Reflections on Unconditional Love
The concept of unconditional love is among the best-known and most-beloved of all Christian doctrines, and for good reason. God’s love for his children is unmerited; there is nothing that we can do to earn God’s love so there is nothing that we can do to be separated from it either.
Nevertheless the more I think about the idea of “unconditionality” the more unease I feel about the concept.
What does it mean for something to be truly unconditional?
In the description above it is pretty clear that the lack of conditions is purely on the side of the one receiving love and yet to speak of the unconditional love of God certainly requires very special conditions to be met in God. God’s love for us depends on his nature, on his character, and perhaps especially on the gift of Jesus Christ.
So “unconditional” love is not unconditional on the side of the lover.
But this raises some more problems. Is it right and good and really loving to love that which is evil?
I think on this point the Bible gives us a very clear answer: Certainly not! Micah rebukes those who hate good and love evil (Mic. 3.2). Amos warns the people that unless the people “hate evil and love good” they will be destroyed (Amos 5.15). Paul says nothing different to the Romans, “Let love be without hypocrisy. Abhor what is evil; cling to what is good.” (Rom. 12.9).
So it seems that true love, good love, has quite a lot to do with the object of love as well. To love that which is evil is evil. So if God is good, which He is, everything he loves ought to be loved.
This is distressing!
If this is so, how can God love me, you, the world?
How can God remain good, and love perfectly, if there are truly no conditions for the object of love?
I think the answer must be, strictly speaking, He can’t. There must be conditions in the object of His love, but I think that once we understand these conditions the opening assumptions of this post become all the more beautiful and true.
Why does God love the world-apart-from-Christ? Because it is his creation. Because we within it, those wicked and damnable souls, still retain his image. We are redeemable. God’s love of the world, so famously set forth in John 3.16, is the love of potential; it is a love expressed as the sending of Jesus Christ; it is the opening of the possibility of redemption. This potentiality has, of course, nothing to do with the merit of the individual. Men and women are only image-bearers by a divine act, and it is only by his mercy that we have retained it through Fall, Flood, and everything until now. And yet it is something in us, it is a condition that must be met in the object, and one which ought to shape the way we see ourselves and those around us. This is a rich, deep answer to an incredible question: Why does God love us?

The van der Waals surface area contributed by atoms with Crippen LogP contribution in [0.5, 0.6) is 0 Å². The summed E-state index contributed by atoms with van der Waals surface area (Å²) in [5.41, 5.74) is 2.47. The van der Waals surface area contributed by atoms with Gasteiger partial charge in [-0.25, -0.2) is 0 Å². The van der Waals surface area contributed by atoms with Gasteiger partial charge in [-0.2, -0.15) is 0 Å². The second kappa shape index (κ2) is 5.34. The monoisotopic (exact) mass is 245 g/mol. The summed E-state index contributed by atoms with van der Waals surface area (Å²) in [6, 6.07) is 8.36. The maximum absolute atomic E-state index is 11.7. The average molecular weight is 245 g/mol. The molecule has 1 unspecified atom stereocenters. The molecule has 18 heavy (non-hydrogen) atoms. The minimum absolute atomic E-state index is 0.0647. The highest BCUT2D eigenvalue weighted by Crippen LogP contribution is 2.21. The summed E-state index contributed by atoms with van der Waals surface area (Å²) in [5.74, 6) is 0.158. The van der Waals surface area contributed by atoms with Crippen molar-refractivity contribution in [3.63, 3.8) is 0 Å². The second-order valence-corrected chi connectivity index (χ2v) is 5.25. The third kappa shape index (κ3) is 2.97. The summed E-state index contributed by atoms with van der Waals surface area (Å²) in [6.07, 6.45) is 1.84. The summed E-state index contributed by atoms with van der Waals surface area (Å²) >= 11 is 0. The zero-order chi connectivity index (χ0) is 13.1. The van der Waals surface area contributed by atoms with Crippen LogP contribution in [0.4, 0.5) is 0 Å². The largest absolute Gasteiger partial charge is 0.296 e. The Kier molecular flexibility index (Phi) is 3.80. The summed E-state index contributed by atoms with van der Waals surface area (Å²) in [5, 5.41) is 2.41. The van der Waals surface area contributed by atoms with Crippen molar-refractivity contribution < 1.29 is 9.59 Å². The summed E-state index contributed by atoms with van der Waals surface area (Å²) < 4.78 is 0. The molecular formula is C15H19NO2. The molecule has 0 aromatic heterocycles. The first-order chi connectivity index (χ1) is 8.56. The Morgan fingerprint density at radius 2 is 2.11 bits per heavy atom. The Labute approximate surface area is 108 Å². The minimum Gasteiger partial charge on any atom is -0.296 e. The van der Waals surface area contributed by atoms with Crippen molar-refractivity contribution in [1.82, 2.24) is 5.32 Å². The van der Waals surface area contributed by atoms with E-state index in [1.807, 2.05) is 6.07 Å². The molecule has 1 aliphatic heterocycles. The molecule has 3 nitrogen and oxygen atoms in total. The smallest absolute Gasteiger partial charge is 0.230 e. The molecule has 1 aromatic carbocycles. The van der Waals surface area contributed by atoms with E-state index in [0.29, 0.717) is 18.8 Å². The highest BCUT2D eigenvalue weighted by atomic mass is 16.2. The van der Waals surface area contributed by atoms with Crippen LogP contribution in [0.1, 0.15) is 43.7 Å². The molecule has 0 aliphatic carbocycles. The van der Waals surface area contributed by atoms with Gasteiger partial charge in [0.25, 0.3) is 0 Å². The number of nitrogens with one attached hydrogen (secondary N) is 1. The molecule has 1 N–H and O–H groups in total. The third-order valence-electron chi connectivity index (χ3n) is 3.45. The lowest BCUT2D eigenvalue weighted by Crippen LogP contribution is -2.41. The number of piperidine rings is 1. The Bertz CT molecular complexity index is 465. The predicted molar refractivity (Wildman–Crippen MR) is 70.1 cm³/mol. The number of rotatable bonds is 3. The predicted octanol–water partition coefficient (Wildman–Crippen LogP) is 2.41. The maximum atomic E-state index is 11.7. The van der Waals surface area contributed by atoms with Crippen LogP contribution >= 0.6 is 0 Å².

Nevertheless, apart-from-Christ this love can never move beyond the love of potentiality and the offering of possibility. What is required is a further gift, the gift of faith by which the possible becomes actual and a new creation begins.
Why does God love those who are in Christ? Because we not only bear the creational image of God but also each day we are being made more and more into the likeness of the Son. Because the old man has been crucified and buried and a new man has arisen: if anyone is in Christ they are a new creation. God loves those in Christ not just because of what we could be but because of what we are and what we are becoming. This too is purely a work of God.
I believe that this realization can have a powerful impact on the Christian’s self-perception. It is, perhaps, too easy to sing or say the words “God loves me just as I am” without realizing this beautifully accurate expression carries with it a great implication: I am an object worthy of the love of God, an object worthy not because of personal merit but because of two creational gifts. As creational, God’s love is also transformational: God loves the one-in-Christ because that one is being inevitably changed.
There is more to be explored in this direction, but this must wait for another time. These are preliminary thoughts and exploratory questions. I look forward to exploring this topic more in the future, and in the comments section below.